Column: The limits to partisan rage

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My Monday column for the print FT:



For the Democratic party’s most energetic supporters, consensus and bipartisanship have become dirty words. In this, the party’s activists are following the lead of the Bush administration, which feels just as strongly about compromise with opponents. But it is a mistake for the left, just as it was for the right – as a matter both of intellectual vitality and of hard-nosed political calculation – to indulge this aversion to doing business with the enemy.



“Bush started it,” goes the thinking. So he did. George W. Bush was elected president, if you recall, as a “compassionate conservative”. His record as governor of Texas, he insisted, showed he could work productively with both sides: it was all about getting things done. On top of that, he won the election of 2000, putting it charitably, because of an anomaly in the way the US adds up the votes in its presidential contests and, putting it less charitably, through outright theft. All the more reason, any disinterested observer would have said, for him to govern with restraint from the centre. He subsequently embarked on one of the most divisive and partisan periods of rule in modern American history, disdainful of co-operating not only with his political opponents, but even with his allies in Congress.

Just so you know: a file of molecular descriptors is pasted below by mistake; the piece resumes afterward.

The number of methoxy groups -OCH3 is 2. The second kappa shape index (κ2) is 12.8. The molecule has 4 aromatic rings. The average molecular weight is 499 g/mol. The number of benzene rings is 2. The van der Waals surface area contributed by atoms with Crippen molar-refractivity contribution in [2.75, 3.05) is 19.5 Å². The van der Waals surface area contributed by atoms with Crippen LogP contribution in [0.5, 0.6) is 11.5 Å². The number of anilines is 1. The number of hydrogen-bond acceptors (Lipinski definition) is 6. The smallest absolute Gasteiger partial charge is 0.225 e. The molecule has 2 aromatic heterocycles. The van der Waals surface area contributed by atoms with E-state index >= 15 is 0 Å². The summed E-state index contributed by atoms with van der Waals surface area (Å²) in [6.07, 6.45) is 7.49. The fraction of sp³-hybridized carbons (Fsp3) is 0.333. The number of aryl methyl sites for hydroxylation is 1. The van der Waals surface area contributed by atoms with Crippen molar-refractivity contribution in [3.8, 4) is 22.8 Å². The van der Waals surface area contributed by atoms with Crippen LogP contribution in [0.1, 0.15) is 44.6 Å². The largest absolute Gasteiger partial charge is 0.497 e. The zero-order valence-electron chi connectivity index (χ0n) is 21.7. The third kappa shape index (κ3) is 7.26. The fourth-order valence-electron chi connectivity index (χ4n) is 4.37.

Read the rest of the column here.

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Clive Crook is a senior editor of The Atlantic and a columnist for Bloomberg View. He was the Washington columnist for the Financial Times, and before that worked at The Economist for more than 20 years, including 11 years as deputy editor. Crook writes about the intersection of politics and economics. More

Crook writes about the intersection of politics and economics.

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